Accord in Bangalore actually teamed up with AvValues in Phoenix to form a joint venture known as Accord Technology (AT) to work the project together. Most of the original receiver development work was done in Bangalore, while AT in Phoenix became responsible as the design authority, and for production, certification activities, customer service, product support, and business development. Naturally, Accord in India still does ongoing engineering support and supplies receiver cards to AT under contract. The other twist to the story is that final assembly and test is carried out at the AT facility in Anchorage, Alaska, where the TSO was approved by the local FAA office.
But Accord isn’t only into airborne receivers. The company has been around since 1991 and has significant engineering resources (around 400 electronic and computer engineers) — with more than 700 man-years of GNSS R&D and production involvement. Here are some examples of the other GNSS products which Accord has in its technology/product inventory:
SPS was developed for the Indian Space Research Organization (ISRO) and has been flown on all Indian low-Earth-orbit satellites, including IRS P4/5/6, TES, CartoSat, SRE and OceanSat.
The Reference Receiver is fielded in the ground-monitoring network for the Indian Regional Navigation Satellite System (IRNSS), which may mean that the ground network is using at least dual-redundant reference data, as NovAtel has also provided a similar receiver for IRNSS. Accord is also working on IRNSS user receivers.
Other receivers include high-dynamic GPS-GLONASS receivers, GPS/GLONASS/Gagan SBAS receivers, an internal GPS/GLONASS/Gagan simulator, and a handheld GPS/Gagan receiver with integrated three-axis compass and pressure altitude sensor — the latter used by a number of paramilitary forces.
And as can be seen from the Accord GNSS Roadmap, they aren’t done yet!
You might ask yourself, where in the heck did all this come from? Certainly, there is an element of internal support with work for ISRO and Indian forces, but you don’t jump into this without some background. Well, the principle activity for Accord has been and still remains high-integrity software development for avionics systems — this is probably what Accord is known for in Europe and to a certain extent in North America. Its customer list for RTCA DO-178B/C airborne software sounds like a who’s who of aircraft and helicopter manufacturers — including Airbus, Boeing, Mitsubishi, Gulfstream Eurocopter/AugustaWestland/NHIndustries, Sikorsky, and Hindustan Aeronautics Limited (HAL).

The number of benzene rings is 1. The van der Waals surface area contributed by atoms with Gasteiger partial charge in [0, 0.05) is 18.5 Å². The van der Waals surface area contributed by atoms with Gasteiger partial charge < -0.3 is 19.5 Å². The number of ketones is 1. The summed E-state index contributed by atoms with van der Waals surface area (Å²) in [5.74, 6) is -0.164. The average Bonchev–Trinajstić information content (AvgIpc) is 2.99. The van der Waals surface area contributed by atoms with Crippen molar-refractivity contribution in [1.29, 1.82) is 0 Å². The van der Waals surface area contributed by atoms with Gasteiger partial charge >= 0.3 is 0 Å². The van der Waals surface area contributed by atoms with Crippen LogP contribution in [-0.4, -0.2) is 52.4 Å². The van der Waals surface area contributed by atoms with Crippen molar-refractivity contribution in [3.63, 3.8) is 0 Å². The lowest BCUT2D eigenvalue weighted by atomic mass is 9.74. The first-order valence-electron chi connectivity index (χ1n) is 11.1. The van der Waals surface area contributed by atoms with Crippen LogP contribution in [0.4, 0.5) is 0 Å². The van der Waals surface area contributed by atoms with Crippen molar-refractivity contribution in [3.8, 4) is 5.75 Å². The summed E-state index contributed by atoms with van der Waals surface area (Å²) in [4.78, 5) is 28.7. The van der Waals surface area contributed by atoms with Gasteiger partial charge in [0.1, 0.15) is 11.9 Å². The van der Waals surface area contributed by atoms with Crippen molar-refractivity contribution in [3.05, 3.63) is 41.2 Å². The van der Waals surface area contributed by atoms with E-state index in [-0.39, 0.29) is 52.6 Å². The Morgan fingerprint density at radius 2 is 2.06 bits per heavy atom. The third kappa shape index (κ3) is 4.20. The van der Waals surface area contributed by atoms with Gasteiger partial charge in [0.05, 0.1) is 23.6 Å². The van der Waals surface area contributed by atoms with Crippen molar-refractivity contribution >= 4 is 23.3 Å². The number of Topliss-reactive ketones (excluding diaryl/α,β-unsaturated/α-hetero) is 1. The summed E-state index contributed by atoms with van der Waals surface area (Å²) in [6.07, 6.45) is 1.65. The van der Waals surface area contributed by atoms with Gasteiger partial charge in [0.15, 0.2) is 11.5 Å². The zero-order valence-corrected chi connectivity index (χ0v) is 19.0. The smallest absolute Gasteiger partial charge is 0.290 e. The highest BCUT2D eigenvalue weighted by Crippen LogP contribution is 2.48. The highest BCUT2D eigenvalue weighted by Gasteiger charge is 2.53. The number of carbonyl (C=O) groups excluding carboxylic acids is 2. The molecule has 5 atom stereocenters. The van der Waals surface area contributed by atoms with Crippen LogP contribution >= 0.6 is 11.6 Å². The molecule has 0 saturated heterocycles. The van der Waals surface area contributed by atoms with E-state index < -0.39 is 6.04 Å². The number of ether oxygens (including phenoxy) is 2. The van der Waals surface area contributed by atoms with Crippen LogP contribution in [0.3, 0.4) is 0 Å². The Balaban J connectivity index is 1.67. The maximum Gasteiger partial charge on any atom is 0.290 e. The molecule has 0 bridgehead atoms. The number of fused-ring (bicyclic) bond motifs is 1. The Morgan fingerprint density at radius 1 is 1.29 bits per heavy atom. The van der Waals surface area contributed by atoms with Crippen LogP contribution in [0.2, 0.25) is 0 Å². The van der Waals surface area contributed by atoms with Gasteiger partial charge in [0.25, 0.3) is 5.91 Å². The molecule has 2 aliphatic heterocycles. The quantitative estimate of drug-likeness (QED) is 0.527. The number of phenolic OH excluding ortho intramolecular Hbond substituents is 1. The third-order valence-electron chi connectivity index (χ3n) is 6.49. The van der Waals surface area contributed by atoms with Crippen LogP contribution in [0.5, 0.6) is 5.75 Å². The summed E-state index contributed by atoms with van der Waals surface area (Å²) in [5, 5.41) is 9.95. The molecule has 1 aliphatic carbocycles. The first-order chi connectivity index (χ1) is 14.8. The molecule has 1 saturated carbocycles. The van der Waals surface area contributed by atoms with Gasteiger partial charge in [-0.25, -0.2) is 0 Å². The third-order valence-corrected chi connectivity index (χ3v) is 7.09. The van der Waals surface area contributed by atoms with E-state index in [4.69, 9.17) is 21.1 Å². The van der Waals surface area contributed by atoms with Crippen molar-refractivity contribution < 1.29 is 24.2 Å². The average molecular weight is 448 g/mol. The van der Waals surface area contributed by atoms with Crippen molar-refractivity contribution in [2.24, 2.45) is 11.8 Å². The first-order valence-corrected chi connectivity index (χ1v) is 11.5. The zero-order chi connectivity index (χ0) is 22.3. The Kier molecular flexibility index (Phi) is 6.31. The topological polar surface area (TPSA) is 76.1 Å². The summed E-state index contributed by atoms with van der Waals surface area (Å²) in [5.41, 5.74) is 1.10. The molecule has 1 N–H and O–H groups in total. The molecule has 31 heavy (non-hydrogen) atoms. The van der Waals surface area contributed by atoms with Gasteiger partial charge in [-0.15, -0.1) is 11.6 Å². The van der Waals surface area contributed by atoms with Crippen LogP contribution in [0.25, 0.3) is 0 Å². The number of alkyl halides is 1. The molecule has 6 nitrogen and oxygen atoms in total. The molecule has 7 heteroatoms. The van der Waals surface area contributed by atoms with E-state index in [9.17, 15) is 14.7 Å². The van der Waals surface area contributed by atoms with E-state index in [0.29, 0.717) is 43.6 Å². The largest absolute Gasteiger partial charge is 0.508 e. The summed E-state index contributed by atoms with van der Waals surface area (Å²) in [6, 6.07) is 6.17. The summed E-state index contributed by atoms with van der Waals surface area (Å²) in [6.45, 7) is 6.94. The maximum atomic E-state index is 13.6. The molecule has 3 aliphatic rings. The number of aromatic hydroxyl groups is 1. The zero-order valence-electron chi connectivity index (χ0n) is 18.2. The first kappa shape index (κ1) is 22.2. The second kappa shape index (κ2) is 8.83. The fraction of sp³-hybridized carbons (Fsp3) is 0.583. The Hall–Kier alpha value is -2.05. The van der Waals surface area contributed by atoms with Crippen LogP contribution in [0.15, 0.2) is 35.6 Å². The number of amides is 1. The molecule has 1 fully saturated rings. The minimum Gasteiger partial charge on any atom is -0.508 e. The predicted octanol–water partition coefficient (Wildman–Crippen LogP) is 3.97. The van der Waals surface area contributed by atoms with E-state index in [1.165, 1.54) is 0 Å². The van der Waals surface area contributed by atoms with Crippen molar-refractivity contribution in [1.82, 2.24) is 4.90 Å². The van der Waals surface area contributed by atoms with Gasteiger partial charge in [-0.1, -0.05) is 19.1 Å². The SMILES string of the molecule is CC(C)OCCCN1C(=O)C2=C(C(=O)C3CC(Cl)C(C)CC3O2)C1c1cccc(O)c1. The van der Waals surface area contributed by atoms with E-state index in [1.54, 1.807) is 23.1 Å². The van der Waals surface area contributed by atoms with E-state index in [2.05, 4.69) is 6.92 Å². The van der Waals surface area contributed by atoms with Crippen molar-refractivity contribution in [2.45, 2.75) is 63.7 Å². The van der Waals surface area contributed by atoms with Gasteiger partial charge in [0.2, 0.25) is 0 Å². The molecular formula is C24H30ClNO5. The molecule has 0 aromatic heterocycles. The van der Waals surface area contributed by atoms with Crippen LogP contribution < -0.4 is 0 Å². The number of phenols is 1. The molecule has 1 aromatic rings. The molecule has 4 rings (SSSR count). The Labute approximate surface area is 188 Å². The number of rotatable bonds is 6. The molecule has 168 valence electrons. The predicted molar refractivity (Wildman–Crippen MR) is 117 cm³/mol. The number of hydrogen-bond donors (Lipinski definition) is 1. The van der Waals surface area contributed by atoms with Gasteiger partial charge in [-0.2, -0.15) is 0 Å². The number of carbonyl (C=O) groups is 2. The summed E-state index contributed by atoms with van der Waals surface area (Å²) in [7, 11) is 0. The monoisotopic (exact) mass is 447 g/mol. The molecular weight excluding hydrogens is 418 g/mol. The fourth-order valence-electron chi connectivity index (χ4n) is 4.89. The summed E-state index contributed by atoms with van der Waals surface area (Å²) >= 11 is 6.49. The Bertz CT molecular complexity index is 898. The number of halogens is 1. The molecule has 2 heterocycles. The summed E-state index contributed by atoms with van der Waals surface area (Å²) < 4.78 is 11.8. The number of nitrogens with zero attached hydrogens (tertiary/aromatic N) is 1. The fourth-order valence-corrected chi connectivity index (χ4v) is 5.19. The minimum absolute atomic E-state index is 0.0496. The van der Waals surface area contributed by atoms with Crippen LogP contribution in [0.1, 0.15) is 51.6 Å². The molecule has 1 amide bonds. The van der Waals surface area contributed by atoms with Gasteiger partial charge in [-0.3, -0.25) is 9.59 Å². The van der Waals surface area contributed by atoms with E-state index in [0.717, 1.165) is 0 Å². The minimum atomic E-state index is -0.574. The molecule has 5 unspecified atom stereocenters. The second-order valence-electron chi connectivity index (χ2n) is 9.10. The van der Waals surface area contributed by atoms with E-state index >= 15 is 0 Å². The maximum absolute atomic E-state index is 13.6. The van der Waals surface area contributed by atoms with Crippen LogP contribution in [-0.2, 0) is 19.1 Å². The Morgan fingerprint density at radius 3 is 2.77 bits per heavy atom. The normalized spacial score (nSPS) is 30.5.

Accord’s activities have included complete and partial life-cycle activities — all the way from requirements definition, software design and development, to independent verification and validation. For those of us who’ve worked in this field, we recognize that these are considerable technical capabilities — indeed, more than 50 engineers at Accord have been trained in the art of airborne software development by FAA-qualified engineering representatives. Working in this area and successfully bringing avionics systems through the qualification/certification process, companies either become capable or break all their bones trying! Clearly, Accord has been schooled in systems that are at the forefront of avionics technology, and has passed through the practical fire of qualifying airborne systems successfully.
So, it’s not really surprising that Accord went on to spin off into airborne GNSS receiver development once it gained wide visibility and knowledge of aviation technology and began to look at related markets. And with the Indian government policy of developing indigenous industries, Accord likely had some internal Indian customers. Quite a number of parallels with the way Europe has encouraged its own GNSS industry through the Galileo program.
With several avionics OEM manufacturers already using embedded NexNav TSO certified receivers in their systems using incorporating licensed designs, Accord looks well positioned to continue its airborne market growth. Accord’s success has so far been in general aviation, but it has wider aspirations, which include commercial transport aircraft (airline aircraft) — this is a segment which has the highest level of development/certification scrutiny and is therefore the most expensive segment in which to compete. Let’s hope Accord continues its growth and there is room in an expanding market for these relative newcomers.